Wisdom from Their Lives
Of course, the wisdom of the saints is imparted in much more than their words. We learn from the way they lived. When in doubt or in need of direction, we can ask ourselves, What would the saints do?
Think of St. Joseph, the husband of Mary and protector of Jesus. We have not a word from him on record. But no example ever spoke more plainly. Faced with Mary’s unexpected pregnancy, he took to heart his dreams and overcame his own pride. Joseph said “Yes” to God’s will with his actions as loudly as Mary did with her lips, led all his life by love and faith.
“The Church gives us saints as examples,” says “The Voices of the Saints” author Bert Ghezzi. “But the Church also expects us to familiarize ourselves with the saints and to discern wisdom for our lives from their words and actions.”
Whatever situations we face, a saint has faced them, too. Saints have made very bad choices, and come back from them. They have experienced terrible marriages and fallen into impossible debt. They’ve endured every illness or disability we can think of. And through it all, they have acted in ways that help us focus on the big picture.
St. Camillus de Lellis, one of 141 “saints with disabilities” whose stories are told in Pia Matthews’ book God’s Wild Flowers, is honored as the patron of doctors for his work with plague victims. But Camillus himself was a wounded healer, disabled throughout his life by a leg injury suffered when he was a young soldier. The injury kept him from being accepted as a Capuchin Franciscan, but it didn’t keep Camillus from founding his own order of hospital workers in Rome. Unable to travel, Camillus sent members of his order to the battlefronts in Croatia and Hungary—the first field hospital, tending to injuries like Camillus’ own.
The lives of the saints speak to us in different ways. We might be deeply moved by the example of modern saints like Blessed Pier Giorgio Frassati or St. Gianna Molla, people who lived very close to us in time and did things—athletics, raising children— with which we can identify. Then again, we might find inspiration in the courage of saints whose deeds are legendary, like St. George and St. Joan of Arc.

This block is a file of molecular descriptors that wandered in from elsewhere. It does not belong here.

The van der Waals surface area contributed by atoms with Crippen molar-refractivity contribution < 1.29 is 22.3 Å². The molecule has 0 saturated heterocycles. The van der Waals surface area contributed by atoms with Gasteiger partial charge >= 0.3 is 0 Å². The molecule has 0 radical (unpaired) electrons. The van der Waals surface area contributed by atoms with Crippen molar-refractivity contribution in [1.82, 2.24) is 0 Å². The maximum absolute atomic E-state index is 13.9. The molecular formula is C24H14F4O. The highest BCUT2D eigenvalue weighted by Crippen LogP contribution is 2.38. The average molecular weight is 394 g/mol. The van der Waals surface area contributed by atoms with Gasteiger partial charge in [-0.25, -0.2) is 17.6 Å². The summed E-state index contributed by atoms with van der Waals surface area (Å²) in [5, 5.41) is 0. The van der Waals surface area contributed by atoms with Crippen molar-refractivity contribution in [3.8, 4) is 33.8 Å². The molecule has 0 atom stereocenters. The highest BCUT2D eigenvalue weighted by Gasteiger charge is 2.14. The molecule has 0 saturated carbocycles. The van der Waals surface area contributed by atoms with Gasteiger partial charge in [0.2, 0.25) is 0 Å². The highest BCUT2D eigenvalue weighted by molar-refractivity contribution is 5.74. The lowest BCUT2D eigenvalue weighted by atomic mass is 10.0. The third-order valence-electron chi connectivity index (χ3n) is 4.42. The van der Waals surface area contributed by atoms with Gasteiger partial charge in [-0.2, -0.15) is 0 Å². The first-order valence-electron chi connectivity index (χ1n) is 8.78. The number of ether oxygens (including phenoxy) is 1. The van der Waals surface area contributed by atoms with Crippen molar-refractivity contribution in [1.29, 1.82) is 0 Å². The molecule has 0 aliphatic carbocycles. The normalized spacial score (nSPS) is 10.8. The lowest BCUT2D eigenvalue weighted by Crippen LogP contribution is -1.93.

Gaining wisdom from the lives of the saints does not mean we will imitate their every action. Most of us will not, we hope, face physical martyrdom, for example. But we can learn from them how to live our faith—and witness to it, which is what the word “martyr” means.
Wisdom in Prayer and Patronage
“Do not weep, for I shall be more useful to you after my death and I shall help you then more effectively than during my life.”
—St. Dominic, to his friars on his deathbed
Seeking the wisdom of the saints is not a one-way street. Our belief in the Communion of Saints— the connection among all believers, living and dead—means the saints are anxious to help us, too. We seek not only their wisdom but their intercession, their prayerful petitions to God on our behalf, which is a great way to nourish the family relationship that lets us turn to the saints in times of need.
And remember that the Church traditionally places almost every human activity, place, or trouble under the special patronage or protection of a saint. We ourselves have patron saints linked to our baptismal names, and guardian angels chosen for us by God. Seeking the patronage of the saints is no mere superstition. It is calling in the experts.
So if you need wisdom, don’t forget to call on your devoted friends: the saints.
Getting to Know Them Better
“The best preparation for prayer is to read the lives of the saints, not from mere curiosity, but quietly and with recollection a little at a time. And to pause whenever you feel your heart touched with devotion.” – St. Phillip Neri
Collections of stories about and quotes from saints can be a great way to get to know these wise spiritual friends. Here are a few to start with:
■ “My Life with the Saints,” by Father James L. Martin, SJ (Loyola Press). For more than 10 years, this witty collection has helped Catholics get to know wise saints and holy women and men.
■ “Super Girls and Halos: My Companions on the Quest for Truth, Justice, and Heroic Virtue,” by Maria Morera Johnson (Ave Maria Press). Saints and superheroes – what do they have in common?
■ “Saints Are Not Sad: Short Biographies of Joyful Saints,” assembled by Frank Sheed (Ignatius Press). This collection contains both familiar saints and surprises, with true joy in common.